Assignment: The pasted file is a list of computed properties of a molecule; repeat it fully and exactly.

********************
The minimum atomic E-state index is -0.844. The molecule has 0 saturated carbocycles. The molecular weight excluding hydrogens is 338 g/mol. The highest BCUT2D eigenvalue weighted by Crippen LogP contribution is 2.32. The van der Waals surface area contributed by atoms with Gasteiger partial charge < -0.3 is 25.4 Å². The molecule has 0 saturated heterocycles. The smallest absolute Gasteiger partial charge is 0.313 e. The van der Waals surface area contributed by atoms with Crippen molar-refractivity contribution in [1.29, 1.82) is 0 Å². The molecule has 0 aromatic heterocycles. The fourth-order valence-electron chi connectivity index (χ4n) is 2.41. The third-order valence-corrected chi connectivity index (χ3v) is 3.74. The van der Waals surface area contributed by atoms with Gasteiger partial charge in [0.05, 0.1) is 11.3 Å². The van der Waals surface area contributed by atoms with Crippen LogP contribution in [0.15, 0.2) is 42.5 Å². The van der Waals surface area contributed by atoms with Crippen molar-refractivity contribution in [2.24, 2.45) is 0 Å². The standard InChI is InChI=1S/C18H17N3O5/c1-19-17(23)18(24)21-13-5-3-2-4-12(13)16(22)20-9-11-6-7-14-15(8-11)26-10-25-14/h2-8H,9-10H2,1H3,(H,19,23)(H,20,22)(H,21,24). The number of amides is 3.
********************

The minimum atomic E-state index is -0.844. The molecule has 0 saturated carbocycles. The molecular weight excluding hydrogens is 338 g/mol. The highest BCUT2D eigenvalue weighted by Crippen LogP contribution is 2.32. The van der Waals surface area contributed by atoms with Gasteiger partial charge < -0.3 is 25.4 Å². The molecule has 0 saturated heterocycles. The smallest absolute Gasteiger partial charge is 0.313 e. The van der Waals surface area contributed by atoms with Crippen molar-refractivity contribution in [1.29, 1.82) is 0 Å². The molecule has 0 aromatic heterocycles. The fourth-order valence-electron chi connectivity index (χ4n) is 2.41. The third-order valence-corrected chi connectivity index (χ3v) is 3.74. The van der Waals surface area contributed by atoms with Gasteiger partial charge in [0.05, 0.1) is 11.3 Å². The van der Waals surface area contributed by atoms with Crippen LogP contribution in [0.15, 0.2) is 42.5 Å². The van der Waals surface area contributed by atoms with Crippen molar-refractivity contribution in [2.24, 2.45) is 0 Å². The standard InChI is InChI=1S/C18H17N3O5/c1-19-17(23)18(24)21-13-5-3-2-4-12(13)16(22)20-9-11-6-7-14-15(8-11)26-10-25-14/h2-8H,9-10H2,1H3,(H,19,23)(H,20,22)(H,21,24). The number of amides is 3.